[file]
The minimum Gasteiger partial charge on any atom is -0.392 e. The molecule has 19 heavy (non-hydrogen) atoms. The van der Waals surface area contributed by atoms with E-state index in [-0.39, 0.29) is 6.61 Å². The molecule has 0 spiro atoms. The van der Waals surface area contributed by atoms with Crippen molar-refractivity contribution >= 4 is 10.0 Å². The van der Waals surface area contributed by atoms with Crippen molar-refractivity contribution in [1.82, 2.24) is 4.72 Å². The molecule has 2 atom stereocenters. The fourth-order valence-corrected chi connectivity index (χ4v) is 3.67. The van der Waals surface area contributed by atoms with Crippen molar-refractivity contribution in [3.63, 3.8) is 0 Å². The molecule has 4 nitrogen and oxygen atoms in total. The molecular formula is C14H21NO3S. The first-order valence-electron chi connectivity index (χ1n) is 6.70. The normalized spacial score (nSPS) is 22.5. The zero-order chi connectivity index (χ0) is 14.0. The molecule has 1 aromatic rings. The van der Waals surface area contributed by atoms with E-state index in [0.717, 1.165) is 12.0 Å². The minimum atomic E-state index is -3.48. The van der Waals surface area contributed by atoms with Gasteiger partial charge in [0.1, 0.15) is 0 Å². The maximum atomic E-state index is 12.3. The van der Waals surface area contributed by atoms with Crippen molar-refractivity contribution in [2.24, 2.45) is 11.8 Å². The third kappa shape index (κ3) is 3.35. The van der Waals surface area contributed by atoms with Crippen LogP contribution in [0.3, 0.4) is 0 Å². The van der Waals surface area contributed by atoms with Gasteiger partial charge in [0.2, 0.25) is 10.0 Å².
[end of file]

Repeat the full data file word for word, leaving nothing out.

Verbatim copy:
The minimum Gasteiger partial charge on any atom is -0.392 e. The molecule has 19 heavy (non-hydrogen) atoms. The van der Waals surface area contributed by atoms with E-state index in [-0.39, 0.29) is 6.61 Å². The molecule has 0 spiro atoms. The van der Waals surface area contributed by atoms with Crippen molar-refractivity contribution >= 4 is 10.0 Å². The van der Waals surface area contributed by atoms with Crippen molar-refractivity contribution in [1.82, 2.24) is 4.72 Å². The molecule has 2 atom stereocenters. The fourth-order valence-corrected chi connectivity index (χ4v) is 3.67. The van der Waals surface area contributed by atoms with Crippen molar-refractivity contribution in [3.63, 3.8) is 0 Å². The molecule has 4 nitrogen and oxygen atoms in total. The molecular formula is C14H21NO3S. The first-order valence-electron chi connectivity index (χ1n) is 6.70. The normalized spacial score (nSPS) is 22.5. The zero-order chi connectivity index (χ0) is 14.0. The molecule has 1 aromatic rings. The van der Waals surface area contributed by atoms with E-state index in [0.717, 1.165) is 12.0 Å². The minimum atomic E-state index is -3.48. The van der Waals surface area contributed by atoms with Gasteiger partial charge in [0.1, 0.15) is 0 Å². The maximum atomic E-state index is 12.3. The van der Waals surface area contributed by atoms with Crippen molar-refractivity contribution in [2.24, 2.45) is 11.8 Å². The third kappa shape index (κ3) is 3.35. The van der Waals surface area contributed by atoms with Crippen LogP contribution in [0.3, 0.4) is 0 Å². The van der Waals surface area contributed by atoms with Gasteiger partial charge in [0.2, 0.25) is 10.0 Å².